I had amazing instructors, who I respect and admire for the unexpectedly transformative lessons I learned. My first jazz instructor was encouraging and passionate; my second boldly declared, “If you forget, commit. If you’re gonna fuck it up, fuck it up big.” And then there’s my hip-hop instructor, Duane: the personification of a warm hug in a chocolate fondue fountain. I didn’t have a hip-hop bone in my body, but I was desperate to learn, despite the possibility of looking like a fish having a land seizure.
Luckily, Duane shifted the focus from fear.
“You’re in a safe space. When you’re here, you can workshop, make mistakes, and figure out how the moves work in your body. No judgment. Feel the rhythm, and follow.”
This was a phenomenally cathartic lesson because I was in emotional ruins, desperately in need of “a safe space.”
I’d been in a long-term, emotionally abusive relationship. It took me a while to catch up; I couldn’t identify it until a year after (circa hip-hop class), when I started having symptoms that looked a lot like PTSD. Emotional abuse is tricky; sometimes it’s obvious (verbally berating), and other times, it’s subtle (cunning manipulation tactics).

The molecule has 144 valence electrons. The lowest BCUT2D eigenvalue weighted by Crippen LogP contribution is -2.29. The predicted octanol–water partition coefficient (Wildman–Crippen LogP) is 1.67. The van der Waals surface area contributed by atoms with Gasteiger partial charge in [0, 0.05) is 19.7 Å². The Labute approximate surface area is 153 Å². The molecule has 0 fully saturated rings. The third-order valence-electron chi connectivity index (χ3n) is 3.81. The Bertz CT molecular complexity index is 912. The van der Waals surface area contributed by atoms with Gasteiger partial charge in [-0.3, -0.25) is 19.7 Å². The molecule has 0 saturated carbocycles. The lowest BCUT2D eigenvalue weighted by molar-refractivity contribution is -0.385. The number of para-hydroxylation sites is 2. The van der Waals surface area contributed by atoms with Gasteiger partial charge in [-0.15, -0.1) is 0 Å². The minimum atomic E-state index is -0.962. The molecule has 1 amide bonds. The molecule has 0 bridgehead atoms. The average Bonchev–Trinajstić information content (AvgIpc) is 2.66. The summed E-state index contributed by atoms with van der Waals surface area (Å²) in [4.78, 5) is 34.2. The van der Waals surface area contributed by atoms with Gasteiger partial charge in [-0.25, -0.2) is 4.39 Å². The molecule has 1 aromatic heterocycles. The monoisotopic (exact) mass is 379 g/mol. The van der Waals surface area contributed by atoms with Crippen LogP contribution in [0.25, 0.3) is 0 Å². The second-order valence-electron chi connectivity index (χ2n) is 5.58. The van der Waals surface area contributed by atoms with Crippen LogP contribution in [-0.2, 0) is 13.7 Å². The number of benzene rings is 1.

The clever weapon in my situation: guilt. Attempting control through manipulation this way was effective and employed often. His insecurity and jealousy prompted unnecessary, unfounded fights, always resulting in me apologizing. He played the victim perfectly, and I was slow to catch on. Implied threats were deployed on the sly, creating an avoidance environment. Hovering threats are devious; it’s harder to call them out as bold-faced bullshit when they remain unstated.
This seems obviously unhealthy and fucked up; it seems so clear, in a “Why didn’t you just fucking leave then” kind of way. But it’s never that straightforward. There’s often leverage involved, and it’s fucking impossible to explain how it happens to those who haven’t experienced it. Humiliation feeds into the guilt loop used against you for years, and it’s a devastating cycle of self-criticism.